evidence is far greater if the case remains [in this District].” Id.
“However, ‘transfer of venue may be appropriate where inconvenience for the party
moving for transfer could be completely eliminated without substantially adding to the
nonmoving party’s inconvenience.’” EasyWeb, 2012 WL 3755410, at *8 (quoting Frame v.
Whole Foods Mkt., Inc., No. 06 Civ. 7058 (DAB), 2007 U.S. Dist. LEXIS 72720, at *16, 2007
WL 2815613, at *6 (S.D.N.Y. Sept. 24, 2007)).
Plaintiff contends that this factor “weighs slightly against transfer, or at a minimum, is
neutral.” (Dkt. No. 30 at 8.) Many documents relevant to this matter, “including those
pertaining to the conception of and reduction to practice of the claimed inventions,” are located
in this District at the residence of Mr. Oxaal, the sole inventor named on the patents-in-suit. Id.
Plaintiff also relays the possibility that “several models and drawings,” which cannot be
converted into electronic format and may be damaged by shipping, may relate to this action. Id.
Furthermore, Plaintiff contends that Defendant’s statement that pertinent documents are
“stored in Google’s various data centers, which are accessible and ultimately managed from
Mountain View, California” was ambiguous and does not assert that the relevant documents are
actually (or physically) located in Mountainview. Id. Moreover, Plaintiff contends that
Defendant fails “to account for the fact that all of these documents will be produced
electronically in this matter.” Id.
In patent infringement cases, the location of relevant documents “once carried significant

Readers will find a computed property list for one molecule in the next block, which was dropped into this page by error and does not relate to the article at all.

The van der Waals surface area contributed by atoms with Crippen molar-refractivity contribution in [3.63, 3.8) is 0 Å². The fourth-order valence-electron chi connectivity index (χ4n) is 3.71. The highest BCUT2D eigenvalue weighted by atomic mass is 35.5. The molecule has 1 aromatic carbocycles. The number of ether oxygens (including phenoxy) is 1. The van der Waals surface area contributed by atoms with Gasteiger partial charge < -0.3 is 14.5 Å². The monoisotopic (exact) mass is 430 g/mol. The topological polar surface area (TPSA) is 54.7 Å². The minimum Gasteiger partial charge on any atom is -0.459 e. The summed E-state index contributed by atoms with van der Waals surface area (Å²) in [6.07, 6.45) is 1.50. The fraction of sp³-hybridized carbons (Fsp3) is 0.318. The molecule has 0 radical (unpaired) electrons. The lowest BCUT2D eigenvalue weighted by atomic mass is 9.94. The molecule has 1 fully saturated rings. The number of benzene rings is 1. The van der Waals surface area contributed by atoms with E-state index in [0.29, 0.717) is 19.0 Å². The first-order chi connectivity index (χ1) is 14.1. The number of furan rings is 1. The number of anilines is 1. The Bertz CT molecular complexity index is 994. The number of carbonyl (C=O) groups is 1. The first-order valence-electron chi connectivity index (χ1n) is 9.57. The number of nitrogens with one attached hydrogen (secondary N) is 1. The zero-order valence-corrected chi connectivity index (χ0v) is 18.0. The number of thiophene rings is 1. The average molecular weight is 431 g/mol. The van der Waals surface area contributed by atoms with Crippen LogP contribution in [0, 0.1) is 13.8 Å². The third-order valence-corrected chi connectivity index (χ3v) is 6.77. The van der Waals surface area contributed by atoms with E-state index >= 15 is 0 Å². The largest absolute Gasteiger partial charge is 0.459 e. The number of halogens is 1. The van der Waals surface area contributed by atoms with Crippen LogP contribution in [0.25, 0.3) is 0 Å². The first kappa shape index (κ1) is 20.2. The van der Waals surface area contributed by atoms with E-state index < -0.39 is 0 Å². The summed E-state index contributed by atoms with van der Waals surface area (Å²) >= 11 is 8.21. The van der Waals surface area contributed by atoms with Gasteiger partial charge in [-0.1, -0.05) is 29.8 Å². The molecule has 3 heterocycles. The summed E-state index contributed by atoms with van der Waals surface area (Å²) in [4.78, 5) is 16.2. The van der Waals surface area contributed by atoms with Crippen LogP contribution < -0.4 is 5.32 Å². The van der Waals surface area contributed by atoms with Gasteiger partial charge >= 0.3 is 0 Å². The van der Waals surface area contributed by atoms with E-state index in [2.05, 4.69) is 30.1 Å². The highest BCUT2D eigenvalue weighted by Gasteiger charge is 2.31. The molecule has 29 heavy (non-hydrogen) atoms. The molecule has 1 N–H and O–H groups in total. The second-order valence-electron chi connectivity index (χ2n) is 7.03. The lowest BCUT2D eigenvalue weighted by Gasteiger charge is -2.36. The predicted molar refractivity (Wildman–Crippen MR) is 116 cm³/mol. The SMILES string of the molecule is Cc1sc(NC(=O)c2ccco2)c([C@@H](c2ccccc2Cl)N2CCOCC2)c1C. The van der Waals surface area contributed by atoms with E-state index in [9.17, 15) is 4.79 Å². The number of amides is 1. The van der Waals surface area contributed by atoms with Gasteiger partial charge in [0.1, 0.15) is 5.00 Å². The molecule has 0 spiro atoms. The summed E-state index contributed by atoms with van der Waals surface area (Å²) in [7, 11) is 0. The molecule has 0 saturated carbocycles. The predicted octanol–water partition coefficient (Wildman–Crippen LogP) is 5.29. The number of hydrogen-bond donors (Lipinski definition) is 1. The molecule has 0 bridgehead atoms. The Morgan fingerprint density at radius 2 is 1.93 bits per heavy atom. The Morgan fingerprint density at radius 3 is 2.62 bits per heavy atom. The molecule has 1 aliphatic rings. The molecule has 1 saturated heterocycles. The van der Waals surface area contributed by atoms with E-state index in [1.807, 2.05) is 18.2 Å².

weight in this analysis.” Defenshield, 2012 WL 1069088, at *12 (citing Advanced Fiber Tech.,
2008 WL 4890377, at*4). This factor weighs in favor of a defendant’s argument for venue
transfer, because in a patent infringement case, the bulk of the relevant evidence is in possession
of the accused infringer. Defenshield, 2012 WL 1069088, at *12. However, this factor is not
accorded significant weight “given the technological age in which we live, with the widespread
use of, among other things, electronic document production.” EasyWeb, 2012 WL 3755410, at
For the foregoing reasons, I find that this factor only slightly weighs in favor of
Defendant’s motion to transfer.
Situs of Operative Events in Issue
“The situs of the operative facts is an important factor in deciding motions to transfer. . . .
Where a cause of action arises from claims of alleged wrongdoing in the proposed transferee
district, transfer is appropriate. Transfer is not precluded where the operative facts have some
connection to the initial forum if the transferee district has a stronger connection with the
operative facts raised in the pleadings.” Sheet Metal Workers’ Nat’l Pension Fund v. Gallagher,